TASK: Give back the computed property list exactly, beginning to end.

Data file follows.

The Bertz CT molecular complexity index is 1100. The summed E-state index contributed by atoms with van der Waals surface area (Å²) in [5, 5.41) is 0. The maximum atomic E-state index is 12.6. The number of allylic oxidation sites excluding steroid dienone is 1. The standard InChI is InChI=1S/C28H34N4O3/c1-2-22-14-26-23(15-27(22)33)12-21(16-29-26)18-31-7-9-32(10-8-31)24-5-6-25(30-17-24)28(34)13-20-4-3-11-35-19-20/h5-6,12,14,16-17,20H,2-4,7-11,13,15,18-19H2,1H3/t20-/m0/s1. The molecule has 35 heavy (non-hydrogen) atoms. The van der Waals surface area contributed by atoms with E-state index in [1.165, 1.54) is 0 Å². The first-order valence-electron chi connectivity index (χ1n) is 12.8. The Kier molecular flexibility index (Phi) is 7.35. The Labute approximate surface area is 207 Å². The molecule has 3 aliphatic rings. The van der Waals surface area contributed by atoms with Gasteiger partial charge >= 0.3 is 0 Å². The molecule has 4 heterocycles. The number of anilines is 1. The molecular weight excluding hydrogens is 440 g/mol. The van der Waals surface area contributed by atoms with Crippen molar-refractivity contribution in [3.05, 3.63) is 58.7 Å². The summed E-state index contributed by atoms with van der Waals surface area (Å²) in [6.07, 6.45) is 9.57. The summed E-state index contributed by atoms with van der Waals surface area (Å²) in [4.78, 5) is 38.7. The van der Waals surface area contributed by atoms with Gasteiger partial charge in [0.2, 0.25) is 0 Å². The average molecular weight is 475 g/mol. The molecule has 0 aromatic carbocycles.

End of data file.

The Bertz CT molecular complexity index is 1100. The summed E-state index contributed by atoms with van der Waals surface area (Å²) in [5, 5.41) is 0. The maximum atomic E-state index is 12.6. The number of allylic oxidation sites excluding steroid dienone is 1. The standard InChI is InChI=1S/C28H34N4O3/c1-2-22-14-26-23(15-27(22)33)12-21(16-29-26)18-31-7-9-32(10-8-31)24-5-6-25(30-17-24)28(34)13-20-4-3-11-35-19-20/h5-6,12,14,16-17,20H,2-4,7-11,13,15,18-19H2,1H3/t20-/m0/s1. The molecule has 35 heavy (non-hydrogen) atoms. The van der Waals surface area contributed by atoms with E-state index in [1.165, 1.54) is 0 Å². The first-order valence-electron chi connectivity index (χ1n) is 12.8. The Kier molecular flexibility index (Phi) is 7.35. The Labute approximate surface area is 207 Å². The molecule has 3 aliphatic rings. The van der Waals surface area contributed by atoms with Gasteiger partial charge >= 0.3 is 0 Å². The molecule has 4 heterocycles. The number of anilines is 1. The molecular weight excluding hydrogens is 440 g/mol. The van der Waals surface area contributed by atoms with Crippen molar-refractivity contribution in [3.05, 3.63) is 58.7 Å². The summed E-state index contributed by atoms with van der Waals surface area (Å²) in [6.07, 6.45) is 9.57. The summed E-state index contributed by atoms with van der Waals surface area (Å²) in [4.78, 5) is 38.7. The van der Waals surface area contributed by atoms with Gasteiger partial charge in [0.2, 0.25) is 0 Å². The average molecular weight is 475 g/mol. The molecule has 0 aromatic carbocycles.